Beta is moving northward, with the latest initial motion estimated to be 360/7 kt. The shortwave trough that has been causing the north to northeastward motion during the past day or so is moving away and a weak mid-level ridge is expected to build to the north of the storm soon. This change in the steering pattern should cause Beta to turn westward and slow down later today and then move generally westward to northwestward through the remainder of the weekend and into early next week. This motion should take Beta toward the Texas coast by Monday.
Around the time Beta is forecast to be near the Texas coastline, the ridge is expected to retreat as another shortwave trough approaches, which should cause the storm to slow down even more and gradually turn to the northeast near the Texas coast by the middle of next week. The models are in fair agreement, and the NHC track forecast lies close to the various consensus aids.
As mentioned above, the tropical storm is still feeling some effects of southwesterly wind shear, but the upper-level pattern is expected to become more favorable for strengthening later today. Although the shear is expected to lessen, water vapor images show a swath of dry air approaching the storm from the west. Based on these mixed environmental conditions, slow strengthening is forecast during the next couple of days and Beta is forecast to reach hurricane intensity in about 36 hours. Beyond a few days, the models suggest that there could be another increase in southwesterly shear, which in combination with land interaction should cause some weakening. Of course, the rate of weakening will depend on whether Beta is inland or offshore. The NHC intensity forecast is largely an update of the previous one and lies at the high end of the model guidance.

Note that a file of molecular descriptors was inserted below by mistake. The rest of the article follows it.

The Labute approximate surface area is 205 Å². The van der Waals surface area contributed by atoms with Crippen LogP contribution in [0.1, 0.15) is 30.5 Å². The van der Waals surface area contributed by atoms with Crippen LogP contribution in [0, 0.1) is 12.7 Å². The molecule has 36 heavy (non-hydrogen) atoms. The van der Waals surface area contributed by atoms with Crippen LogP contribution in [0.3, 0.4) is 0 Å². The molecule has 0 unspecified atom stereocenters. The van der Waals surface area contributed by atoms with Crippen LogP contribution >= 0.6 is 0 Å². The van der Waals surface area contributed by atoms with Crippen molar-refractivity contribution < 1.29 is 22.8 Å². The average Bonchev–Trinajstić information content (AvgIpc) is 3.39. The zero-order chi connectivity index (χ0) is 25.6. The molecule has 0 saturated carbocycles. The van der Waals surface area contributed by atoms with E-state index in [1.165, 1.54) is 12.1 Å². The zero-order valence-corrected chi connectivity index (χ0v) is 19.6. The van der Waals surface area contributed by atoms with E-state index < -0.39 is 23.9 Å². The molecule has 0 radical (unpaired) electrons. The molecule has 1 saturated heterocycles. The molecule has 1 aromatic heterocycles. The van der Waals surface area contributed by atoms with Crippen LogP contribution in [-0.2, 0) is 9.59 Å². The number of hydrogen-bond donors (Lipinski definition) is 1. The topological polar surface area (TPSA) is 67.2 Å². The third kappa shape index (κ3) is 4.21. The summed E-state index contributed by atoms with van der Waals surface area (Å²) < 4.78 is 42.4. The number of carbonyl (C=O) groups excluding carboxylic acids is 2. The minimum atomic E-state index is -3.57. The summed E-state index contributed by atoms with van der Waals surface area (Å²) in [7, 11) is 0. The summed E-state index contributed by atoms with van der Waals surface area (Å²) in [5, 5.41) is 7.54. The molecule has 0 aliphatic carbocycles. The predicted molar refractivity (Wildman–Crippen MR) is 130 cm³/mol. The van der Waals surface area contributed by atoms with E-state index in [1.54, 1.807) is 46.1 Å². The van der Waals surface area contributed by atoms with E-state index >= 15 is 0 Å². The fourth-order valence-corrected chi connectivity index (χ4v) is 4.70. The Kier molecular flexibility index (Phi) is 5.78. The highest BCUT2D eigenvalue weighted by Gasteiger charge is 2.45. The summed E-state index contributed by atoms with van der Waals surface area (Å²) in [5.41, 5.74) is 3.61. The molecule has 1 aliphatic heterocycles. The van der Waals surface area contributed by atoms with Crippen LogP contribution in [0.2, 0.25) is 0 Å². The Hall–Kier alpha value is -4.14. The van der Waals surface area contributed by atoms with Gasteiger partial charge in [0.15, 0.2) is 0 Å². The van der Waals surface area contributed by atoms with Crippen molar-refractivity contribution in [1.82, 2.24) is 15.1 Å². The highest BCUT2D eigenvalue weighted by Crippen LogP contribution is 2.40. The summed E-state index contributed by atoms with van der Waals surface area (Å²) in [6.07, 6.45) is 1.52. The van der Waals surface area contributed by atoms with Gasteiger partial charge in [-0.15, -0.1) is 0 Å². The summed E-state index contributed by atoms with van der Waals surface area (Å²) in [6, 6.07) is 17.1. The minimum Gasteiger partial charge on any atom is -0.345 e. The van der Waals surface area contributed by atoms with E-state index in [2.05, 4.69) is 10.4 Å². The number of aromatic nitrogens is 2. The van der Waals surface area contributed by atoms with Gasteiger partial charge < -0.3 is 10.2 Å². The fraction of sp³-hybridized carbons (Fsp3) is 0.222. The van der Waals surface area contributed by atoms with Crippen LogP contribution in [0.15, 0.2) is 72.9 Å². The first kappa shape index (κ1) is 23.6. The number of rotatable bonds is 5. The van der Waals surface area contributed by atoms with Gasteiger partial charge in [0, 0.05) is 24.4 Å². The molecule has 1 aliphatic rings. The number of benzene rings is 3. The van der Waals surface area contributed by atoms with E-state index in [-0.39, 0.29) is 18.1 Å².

Be prepared if tropical weather does come our way
BEFORE THE STORM
- Make a home inventory
- Have a current copy of your declarations page that has your policy number and your agent's number
- Review your policy with your insurance agent to determine if you have adequate coverage
- Repair loose boards, shingles, shutters and downspouts to prevent them from becoming an issue in high winds or torrential rain
- Have an evacuation plan, and include plans for your pets
- Make sure your emergency equipment is in working order, including a battery-powered radio, flashlights and extra batteries. Also, make sure to gather all medicine, replenish your first-aid kit and stock a week's worth of non-perishable food and water
- Charge your cell phone and fill your car with gas
- Program all emergency phone numbers
DURING THE STORM
- If you are advised to evacuate, leave as soon as possible. Retain all related receipts - they may be considered in your claim. If you aren't in a recommended evacuation and you plant to stay home, stay informed by listening to weather alerts
- Keep windows and doors closed at all time, and, if possible, board them up with wooden or metal shutters
- Stay away from the windows and in the center of the room, or, stay in an interior room
- Avoid flood water, as it may be electrically charged from downed power lines
- Check on family members and friends
AFTER THE STORM
- Check to be sure your family members are safe
- If you did evacuate, wait for official notice that it is safe to re-enter your neighborhood and your house
- Document damaged property, and take photos and videos. Don't dispose of any damaged items without approval
- Keep a record of any temporary repairs or expenses to prevent further damage to your property